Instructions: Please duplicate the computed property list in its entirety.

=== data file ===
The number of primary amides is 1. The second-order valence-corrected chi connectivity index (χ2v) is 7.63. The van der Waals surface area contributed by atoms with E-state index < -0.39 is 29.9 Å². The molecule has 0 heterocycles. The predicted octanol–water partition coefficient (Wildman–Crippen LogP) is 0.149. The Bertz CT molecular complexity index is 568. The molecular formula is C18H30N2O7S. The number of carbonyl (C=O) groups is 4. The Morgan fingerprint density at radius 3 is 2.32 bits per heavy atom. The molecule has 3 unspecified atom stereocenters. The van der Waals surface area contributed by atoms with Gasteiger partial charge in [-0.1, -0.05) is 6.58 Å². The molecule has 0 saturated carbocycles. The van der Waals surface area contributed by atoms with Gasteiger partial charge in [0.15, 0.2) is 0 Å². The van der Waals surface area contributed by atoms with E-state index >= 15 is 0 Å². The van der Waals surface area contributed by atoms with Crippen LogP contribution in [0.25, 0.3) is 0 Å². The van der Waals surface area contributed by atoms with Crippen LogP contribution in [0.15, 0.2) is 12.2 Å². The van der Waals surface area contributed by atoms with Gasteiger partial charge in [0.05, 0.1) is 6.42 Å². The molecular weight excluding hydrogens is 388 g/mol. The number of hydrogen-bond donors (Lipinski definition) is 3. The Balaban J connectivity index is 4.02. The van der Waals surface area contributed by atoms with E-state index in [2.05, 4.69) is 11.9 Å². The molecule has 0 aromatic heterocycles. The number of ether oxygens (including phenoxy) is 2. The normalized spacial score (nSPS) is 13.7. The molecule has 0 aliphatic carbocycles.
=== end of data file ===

The number of primary amides is 1. The second-order valence-corrected chi connectivity index (χ2v) is 7.63. The van der Waals surface area contributed by atoms with E-state index < -0.39 is 29.9 Å². The molecule has 0 heterocycles. The predicted octanol–water partition coefficient (Wildman–Crippen LogP) is 0.149. The Bertz CT molecular complexity index is 568. The molecular formula is C18H30N2O7S. The number of carbonyl (C=O) groups is 4. The Morgan fingerprint density at radius 3 is 2.32 bits per heavy atom. The molecule has 3 unspecified atom stereocenters. The van der Waals surface area contributed by atoms with Gasteiger partial charge in [-0.1, -0.05) is 6.58 Å². The molecule has 0 saturated carbocycles. The van der Waals surface area contributed by atoms with Gasteiger partial charge in [0.15, 0.2) is 0 Å². The van der Waals surface area contributed by atoms with E-state index >= 15 is 0 Å². The van der Waals surface area contributed by atoms with Crippen LogP contribution in [0.25, 0.3) is 0 Å². The van der Waals surface area contributed by atoms with Crippen LogP contribution in [0.15, 0.2) is 12.2 Å². The van der Waals surface area contributed by atoms with Gasteiger partial charge in [0.05, 0.1) is 6.42 Å². The molecular weight excluding hydrogens is 388 g/mol. The number of hydrogen-bond donors (Lipinski definition) is 3. The Balaban J connectivity index is 4.02. The van der Waals surface area contributed by atoms with E-state index in [2.05, 4.69) is 11.9 Å². The molecule has 0 aromatic heterocycles. The number of ether oxygens (including phenoxy) is 2. The normalized spacial score (nSPS) is 13.7. The molecule has 0 aliphatic carbocycles.